Nursing

Study: SSI bundle lowers the risk of infections for joint and cardiac surgeries

Nurse Leader Insider, September 17, 2015

Want to receive articles like this one in your inbox? Subscribe to Nurse Leader Insider!

Surgical bundles have become commonplace in the healthcare industry, particularly to help stave off dangerous infections. A recent study looking specifically at cardiac procedures and joint replacement procedures shows that a previously untested surgical site infection (SSI) bundle can offer an additional element of prevention as hospitals strive to reduce infection rates.

The study, published in June by the Journal of the American Medical Association (JAMA), found that a bundled approach to SSI prevention in which patients who tested positive for methicillin-resistant staph aureus (MRSA) and methicillin-susceptible staph aureus (MSSA) applied mupirocin intranasally twice a day five days prior to surgery and bathed in chlorhexidine-gluconate for five days prior to surgery. The treatment can reduce complex SSIs anywhere from 40% to 75% depending on adherence. Patients that tested positive for MRSA or MSSA were also given vancomycin and cefazolin prior to surgery.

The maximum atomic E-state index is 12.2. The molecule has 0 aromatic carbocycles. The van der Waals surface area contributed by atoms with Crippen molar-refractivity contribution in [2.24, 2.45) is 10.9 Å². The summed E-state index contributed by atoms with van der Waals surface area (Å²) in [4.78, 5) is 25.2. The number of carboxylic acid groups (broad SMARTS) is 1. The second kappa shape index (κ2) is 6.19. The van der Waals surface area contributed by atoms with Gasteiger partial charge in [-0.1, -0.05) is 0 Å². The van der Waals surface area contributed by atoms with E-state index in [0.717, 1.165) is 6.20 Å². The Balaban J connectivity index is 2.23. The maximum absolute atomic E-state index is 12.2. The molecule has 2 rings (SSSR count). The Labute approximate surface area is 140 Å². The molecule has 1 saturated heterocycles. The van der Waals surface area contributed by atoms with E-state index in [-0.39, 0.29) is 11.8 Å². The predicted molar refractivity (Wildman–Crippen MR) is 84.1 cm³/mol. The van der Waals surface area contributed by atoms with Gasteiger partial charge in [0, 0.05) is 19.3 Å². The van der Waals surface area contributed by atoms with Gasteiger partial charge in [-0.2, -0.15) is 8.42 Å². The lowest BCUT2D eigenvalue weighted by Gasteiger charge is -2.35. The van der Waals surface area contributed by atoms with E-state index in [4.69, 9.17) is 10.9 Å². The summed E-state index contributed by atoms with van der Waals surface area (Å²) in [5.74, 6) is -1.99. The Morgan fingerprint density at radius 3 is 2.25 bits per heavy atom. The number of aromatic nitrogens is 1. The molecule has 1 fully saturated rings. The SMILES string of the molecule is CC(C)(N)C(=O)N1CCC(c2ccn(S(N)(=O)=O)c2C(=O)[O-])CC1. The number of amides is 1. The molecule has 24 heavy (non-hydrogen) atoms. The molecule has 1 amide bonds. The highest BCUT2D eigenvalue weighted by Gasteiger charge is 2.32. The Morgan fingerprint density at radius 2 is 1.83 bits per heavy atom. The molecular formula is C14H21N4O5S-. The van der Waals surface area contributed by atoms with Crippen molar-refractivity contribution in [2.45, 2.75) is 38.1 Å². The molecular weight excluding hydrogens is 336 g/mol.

Loreen Herwaldt, MD, a professor of infectious diseases at the University of Iowa College of Medicine, a hospital epidemiologist at the University of Iowa Hospitals and Clinics in Iowa City, and the lead author of the study, said that elements of the bundle have been previously studied separately, but no one had looked at all of the elements bundled together.

Read the rest of the article here, part of the Reading Room on www.StrategiesForNurseManagers.com.



Want to receive articles like this one in your inbox? Subscribe to Nurse Leader Insider!

Most Popular